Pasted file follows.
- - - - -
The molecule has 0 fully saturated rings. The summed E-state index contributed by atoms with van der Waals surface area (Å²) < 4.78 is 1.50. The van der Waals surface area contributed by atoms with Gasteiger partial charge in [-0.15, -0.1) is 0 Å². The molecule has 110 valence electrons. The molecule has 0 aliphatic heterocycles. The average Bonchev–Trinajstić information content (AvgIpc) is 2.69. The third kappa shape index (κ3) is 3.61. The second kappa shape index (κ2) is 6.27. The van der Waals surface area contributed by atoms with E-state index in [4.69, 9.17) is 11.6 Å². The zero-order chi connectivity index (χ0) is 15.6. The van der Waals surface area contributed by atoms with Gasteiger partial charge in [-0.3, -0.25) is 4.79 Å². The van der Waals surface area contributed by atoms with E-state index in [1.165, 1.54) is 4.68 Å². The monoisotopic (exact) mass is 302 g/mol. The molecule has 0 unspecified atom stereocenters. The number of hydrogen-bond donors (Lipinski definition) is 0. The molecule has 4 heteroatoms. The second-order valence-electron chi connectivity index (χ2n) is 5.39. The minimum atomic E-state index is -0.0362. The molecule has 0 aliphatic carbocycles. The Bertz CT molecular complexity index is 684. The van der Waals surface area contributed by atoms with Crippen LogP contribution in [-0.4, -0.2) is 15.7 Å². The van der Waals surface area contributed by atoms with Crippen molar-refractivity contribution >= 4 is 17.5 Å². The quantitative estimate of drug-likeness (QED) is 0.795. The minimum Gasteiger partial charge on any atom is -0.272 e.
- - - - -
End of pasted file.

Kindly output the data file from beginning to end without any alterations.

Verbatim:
The molecule has 0 fully saturated rings. The summed E-state index contributed by atoms with van der Waals surface area (Å²) < 4.78 is 1.50. The van der Waals surface area contributed by atoms with Gasteiger partial charge in [-0.15, -0.1) is 0 Å². The molecule has 110 valence electrons. The molecule has 0 aliphatic heterocycles. The average Bonchev–Trinajstić information content (AvgIpc) is 2.69. The third kappa shape index (κ3) is 3.61. The second kappa shape index (κ2) is 6.27. The van der Waals surface area contributed by atoms with E-state index in [4.69, 9.17) is 11.6 Å². The zero-order chi connectivity index (χ0) is 15.6. The van der Waals surface area contributed by atoms with Gasteiger partial charge in [-0.3, -0.25) is 4.79 Å². The van der Waals surface area contributed by atoms with E-state index in [1.165, 1.54) is 4.68 Å². The monoisotopic (exact) mass is 302 g/mol. The molecule has 0 unspecified atom stereocenters. The number of hydrogen-bond donors (Lipinski definition) is 0. The molecule has 4 heteroatoms. The second-order valence-electron chi connectivity index (χ2n) is 5.39. The minimum atomic E-state index is -0.0362. The molecule has 0 aliphatic carbocycles. The Bertz CT molecular complexity index is 684. The van der Waals surface area contributed by atoms with Crippen LogP contribution in [-0.4, -0.2) is 15.7 Å². The van der Waals surface area contributed by atoms with Crippen molar-refractivity contribution >= 4 is 17.5 Å². The quantitative estimate of drug-likeness (QED) is 0.795. The minimum Gasteiger partial charge on any atom is -0.272 e.